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Erie Railroad Co. v. Board of Public Utility Commissioners

Decided: January 21, 1931.

ERIE RAILROAD COMPANY, PROSECUTOR,
v.
BOARD OF PUBLIC UTILITY COMMISSIONERS AND BOROUGH OF EAST PATERSON, DEFENDANTS



On certiorari.

For the prosecutor, George S. Hobart.

For the board, John W. Queen.

Before Justices Parker, Campbell and Bodine.

Parker

The opinion of the court was delivered by

PARKER, J. The writ brings up an order of the board of pubic utility commissioners requiring the prosecutor to alter a bridge over Van Riper avenue in East Paterson so that it shall have a minimum (horizontal) clearance between abutments of thirty feet, and a traveled roadway at least twenty feet wide, the vertical clearance remaining as at present, viz., fourteen feet. This order is challenged as beyond the statutory jurisdiction of the board; as depriving the company of property without due process of law; and as unreasonable and not warranted by the facts as disclosed by the evidence.

The case is submitted on briefs, and the first point argued is that assuming the jurisdiction of the board, its order is

not warranted by the evidence. Our view is to the contrary. It is true that Van Riper avenue is not a highway of the first class, that it comes to an end in Midland avenue, just east of the crossing in question, and that the traffic over it is far from being congested. On the other hand, it is situated in a growing suburb of Paterson, it connects directly with Market street, the main street running through that city, at a sharp angle or fork pointing toward Paterson; it is laid out fifty feet wide, with fifteen feet width of improved roadway having an asphalt bound macadam wearing surface. Prosecutor's railroad is carried above this road on an embankment substantially at right angles, leaving an opening for the roadway below of fourteen feet six inches between stone abutments carrying steel girders to support the track. A traffic count showed an average of one automobile every five minutes during ordinary hours in the daytime, many of these cars being trucks. Two trucks of maximum legal width (eight feet) cannot pass in the opening. Two ordinary cars of say six feet in width can do so, but the total horizontal clearance is only about three feet, or one foot between cars and one foot between each car and stone wall adjoining it. Common knowledge indicates that this is not enough. In planning for two cars to pass there must be a reasonable factor of safety to allow for slips and inaccuracy of steering. It is safe to say that a cautious driver would not attempt to pass another car in such an opening, and that an incautious one would take many chances of a collision. Given these facts, the question is whether in the language of section 26 of the railroad law (Comp. Stat., p. 4321), public travel on the road is "impeded thereby," or as the board in its finding herein expressed it, "unduly impeded." The board held that it is so impeded, and our examination of the evidence leads us to the same conclusion.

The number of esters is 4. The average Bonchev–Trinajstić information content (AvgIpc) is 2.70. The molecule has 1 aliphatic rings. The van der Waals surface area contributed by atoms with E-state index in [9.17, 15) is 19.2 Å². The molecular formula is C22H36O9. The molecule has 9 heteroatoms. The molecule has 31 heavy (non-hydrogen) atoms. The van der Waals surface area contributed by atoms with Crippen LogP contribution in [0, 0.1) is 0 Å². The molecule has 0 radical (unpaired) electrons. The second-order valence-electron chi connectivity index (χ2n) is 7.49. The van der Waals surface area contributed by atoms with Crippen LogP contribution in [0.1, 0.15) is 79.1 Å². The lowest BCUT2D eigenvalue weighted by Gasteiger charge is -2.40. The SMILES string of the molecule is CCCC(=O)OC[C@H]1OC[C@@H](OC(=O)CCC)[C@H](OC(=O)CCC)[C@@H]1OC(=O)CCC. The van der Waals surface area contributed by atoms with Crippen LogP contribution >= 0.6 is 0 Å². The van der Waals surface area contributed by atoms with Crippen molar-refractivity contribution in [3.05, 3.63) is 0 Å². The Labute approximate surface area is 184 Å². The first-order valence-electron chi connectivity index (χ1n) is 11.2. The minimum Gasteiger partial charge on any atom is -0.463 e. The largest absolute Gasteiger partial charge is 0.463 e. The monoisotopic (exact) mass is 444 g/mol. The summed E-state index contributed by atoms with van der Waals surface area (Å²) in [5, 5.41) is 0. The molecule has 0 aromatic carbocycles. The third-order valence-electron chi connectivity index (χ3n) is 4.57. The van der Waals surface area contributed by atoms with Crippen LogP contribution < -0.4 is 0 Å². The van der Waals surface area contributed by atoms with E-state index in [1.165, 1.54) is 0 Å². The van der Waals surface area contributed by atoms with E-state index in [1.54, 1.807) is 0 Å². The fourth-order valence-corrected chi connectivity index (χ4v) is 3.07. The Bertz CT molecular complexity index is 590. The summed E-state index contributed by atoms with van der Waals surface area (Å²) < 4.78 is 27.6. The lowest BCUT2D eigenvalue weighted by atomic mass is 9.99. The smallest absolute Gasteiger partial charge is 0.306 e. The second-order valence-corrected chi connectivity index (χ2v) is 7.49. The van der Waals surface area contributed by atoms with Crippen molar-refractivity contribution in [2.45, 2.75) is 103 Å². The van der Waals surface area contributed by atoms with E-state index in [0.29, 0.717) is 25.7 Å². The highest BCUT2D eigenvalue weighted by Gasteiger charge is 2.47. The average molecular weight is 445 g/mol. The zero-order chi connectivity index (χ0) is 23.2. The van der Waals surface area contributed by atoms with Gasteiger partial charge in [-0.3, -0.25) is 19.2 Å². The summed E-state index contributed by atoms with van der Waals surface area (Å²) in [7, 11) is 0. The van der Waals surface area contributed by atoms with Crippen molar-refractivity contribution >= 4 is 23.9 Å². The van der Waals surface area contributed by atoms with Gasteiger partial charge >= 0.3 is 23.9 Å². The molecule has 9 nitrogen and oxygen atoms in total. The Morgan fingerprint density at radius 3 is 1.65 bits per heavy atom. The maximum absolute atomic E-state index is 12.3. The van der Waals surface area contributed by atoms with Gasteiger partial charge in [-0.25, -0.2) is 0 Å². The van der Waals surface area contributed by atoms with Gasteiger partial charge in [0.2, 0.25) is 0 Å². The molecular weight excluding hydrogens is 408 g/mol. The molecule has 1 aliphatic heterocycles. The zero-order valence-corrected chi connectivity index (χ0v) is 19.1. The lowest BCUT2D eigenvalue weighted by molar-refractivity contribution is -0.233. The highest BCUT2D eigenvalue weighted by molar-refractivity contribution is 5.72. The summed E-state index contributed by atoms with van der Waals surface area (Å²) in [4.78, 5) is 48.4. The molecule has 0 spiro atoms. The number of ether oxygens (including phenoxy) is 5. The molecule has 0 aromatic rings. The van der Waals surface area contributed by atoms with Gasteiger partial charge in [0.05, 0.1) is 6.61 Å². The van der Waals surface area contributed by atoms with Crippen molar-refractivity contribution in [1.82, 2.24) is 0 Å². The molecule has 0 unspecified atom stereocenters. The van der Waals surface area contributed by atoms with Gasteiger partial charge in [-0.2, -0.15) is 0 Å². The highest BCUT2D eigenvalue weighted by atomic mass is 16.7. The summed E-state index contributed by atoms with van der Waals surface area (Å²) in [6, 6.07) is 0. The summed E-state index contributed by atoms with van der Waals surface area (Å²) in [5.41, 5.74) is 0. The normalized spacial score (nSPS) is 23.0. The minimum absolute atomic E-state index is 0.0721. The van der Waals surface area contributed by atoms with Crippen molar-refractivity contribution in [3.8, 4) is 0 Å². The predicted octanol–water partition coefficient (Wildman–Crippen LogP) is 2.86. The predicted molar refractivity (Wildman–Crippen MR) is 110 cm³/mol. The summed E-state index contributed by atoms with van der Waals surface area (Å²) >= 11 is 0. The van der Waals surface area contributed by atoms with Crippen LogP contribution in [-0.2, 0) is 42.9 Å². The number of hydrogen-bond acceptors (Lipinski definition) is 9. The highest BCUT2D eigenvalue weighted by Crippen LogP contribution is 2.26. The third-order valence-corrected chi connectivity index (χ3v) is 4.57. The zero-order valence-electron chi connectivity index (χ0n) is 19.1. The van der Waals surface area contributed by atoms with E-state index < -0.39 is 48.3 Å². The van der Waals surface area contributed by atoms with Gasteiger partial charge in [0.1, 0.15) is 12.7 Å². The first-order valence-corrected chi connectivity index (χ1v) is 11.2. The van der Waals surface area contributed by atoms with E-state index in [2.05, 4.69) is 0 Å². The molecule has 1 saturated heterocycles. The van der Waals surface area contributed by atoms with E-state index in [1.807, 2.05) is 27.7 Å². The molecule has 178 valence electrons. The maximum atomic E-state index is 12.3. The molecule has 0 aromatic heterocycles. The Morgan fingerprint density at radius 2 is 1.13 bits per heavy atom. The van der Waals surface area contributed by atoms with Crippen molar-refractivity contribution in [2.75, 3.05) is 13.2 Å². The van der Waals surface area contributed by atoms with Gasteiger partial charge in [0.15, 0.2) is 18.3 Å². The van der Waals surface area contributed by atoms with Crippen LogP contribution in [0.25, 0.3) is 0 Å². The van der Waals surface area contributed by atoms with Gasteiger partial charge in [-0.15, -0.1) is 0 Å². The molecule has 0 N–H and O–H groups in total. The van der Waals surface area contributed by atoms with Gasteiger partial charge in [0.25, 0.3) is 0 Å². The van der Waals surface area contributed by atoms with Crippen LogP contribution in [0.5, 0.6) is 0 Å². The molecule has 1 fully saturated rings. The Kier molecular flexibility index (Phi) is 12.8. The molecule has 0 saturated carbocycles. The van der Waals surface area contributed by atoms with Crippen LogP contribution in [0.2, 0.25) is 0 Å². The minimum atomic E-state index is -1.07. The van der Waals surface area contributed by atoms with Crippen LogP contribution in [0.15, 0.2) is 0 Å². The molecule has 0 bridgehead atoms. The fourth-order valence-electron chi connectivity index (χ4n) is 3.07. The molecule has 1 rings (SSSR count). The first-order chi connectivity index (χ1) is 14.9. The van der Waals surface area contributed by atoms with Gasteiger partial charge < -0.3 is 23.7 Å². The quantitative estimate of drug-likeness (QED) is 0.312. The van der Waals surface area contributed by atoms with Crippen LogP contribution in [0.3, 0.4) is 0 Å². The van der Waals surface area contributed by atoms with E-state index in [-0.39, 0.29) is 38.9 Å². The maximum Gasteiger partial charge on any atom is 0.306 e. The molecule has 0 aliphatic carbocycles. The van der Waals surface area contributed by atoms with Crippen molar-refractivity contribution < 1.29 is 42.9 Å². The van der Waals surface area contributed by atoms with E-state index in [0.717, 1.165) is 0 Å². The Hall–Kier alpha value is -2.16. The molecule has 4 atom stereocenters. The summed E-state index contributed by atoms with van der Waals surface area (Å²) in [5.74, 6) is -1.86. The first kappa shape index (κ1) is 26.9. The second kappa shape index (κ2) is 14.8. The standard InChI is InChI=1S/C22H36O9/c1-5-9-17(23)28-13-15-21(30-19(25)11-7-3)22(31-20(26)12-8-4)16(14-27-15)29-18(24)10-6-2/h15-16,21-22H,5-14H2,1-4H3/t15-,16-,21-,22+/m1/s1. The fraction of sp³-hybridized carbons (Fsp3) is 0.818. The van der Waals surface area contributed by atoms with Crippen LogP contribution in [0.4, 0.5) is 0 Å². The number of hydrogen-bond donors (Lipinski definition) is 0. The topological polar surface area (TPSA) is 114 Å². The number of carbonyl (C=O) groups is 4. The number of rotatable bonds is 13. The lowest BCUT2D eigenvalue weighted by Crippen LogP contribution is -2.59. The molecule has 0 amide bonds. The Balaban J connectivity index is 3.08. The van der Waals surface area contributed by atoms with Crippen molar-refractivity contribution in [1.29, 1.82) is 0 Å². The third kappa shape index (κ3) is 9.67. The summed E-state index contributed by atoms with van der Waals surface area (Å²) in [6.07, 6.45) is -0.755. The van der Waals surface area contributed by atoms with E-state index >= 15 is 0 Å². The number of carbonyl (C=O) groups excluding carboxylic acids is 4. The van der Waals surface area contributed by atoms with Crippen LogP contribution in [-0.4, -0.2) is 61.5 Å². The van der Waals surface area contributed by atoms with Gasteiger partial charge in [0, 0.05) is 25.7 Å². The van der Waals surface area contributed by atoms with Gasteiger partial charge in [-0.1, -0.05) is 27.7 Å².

Prosecutor argues, however, that the statutory authority of the board does not extend to the regulation of an existing underpass such as this. It is clear that there is statutory authority to regulate a grade crossing and even to abolish it. In Atlantic City Railroad Co. v. Pleasantville, 99 N.J.L.

328, affirmed on opinion below in 100 Id. 394, this court said, on page 330: "By a course of legislation beginning in 1911 and continued to the present time, the supervision and regulation of railroad crossings throughout the state have been substantially turned over to the public utility commission." In this case the board relied on the provisions of the Railroad act, supra, and on the general power in section 17-a of the Utility act (Pamph. L. 1911, p. 378; 1921, p. 165), which gives said board the "power * * * to require every public utility * * * to comply with the laws of this state * * * and to conform to the duties imposed upon it thereby * * *." Prosecutor concedes that in four cases similar to that at bar, and reported in the Public Utility Reports, viz., South Amboy, volume 1, page 94; Metuchen, volume 3, page 196, and volume 5, page 781, and Camden County, volume 11, page 244, the board expressly asserted and exercised jurisdiction to regulate an underpass. It is said, however, that as the board decided in favor of the utility on the merits in each case, it became unnecessary to challenge its jurisdiction. To which we may rejoin that if the able counsel representing the utilities had entertained any serious doubt of jurisdiction, they might well have challenged it in limine and not awaited an adverse decision on the merits. Mowery v. Camden, 49 N.J.L. 106; Palese v. Lane, 95 A. 126; Croasdale v. Quarter Sessions, 88 N.J.L. 506; affirmed, 89 Id. 711; Public Service Railway Co. v. Camden, 95 Id. 190; Katz v. Eldredge, 97 Id. 123, 141; Brown v. Board of Public Utilities, 1 N.J. Mis. R. 591. Apart from this, it would be strange indeed if the board be without authority to order the enlargement of an underpass, although it has authority to regulate a grade crossing and even to order it converted into an overhead crossing, as was done, for example, in Erie Railroad Co. v. Board, 89 N.J.L. 57; affirmed, 90 Id. 672, 673; 254 U.S. 394.

Further it is argued that if the statute does apply, it is unconstitutional as impairing the jurisdiction of the Court of Chancery and of this court; of the Court of Chancery, because of its ...


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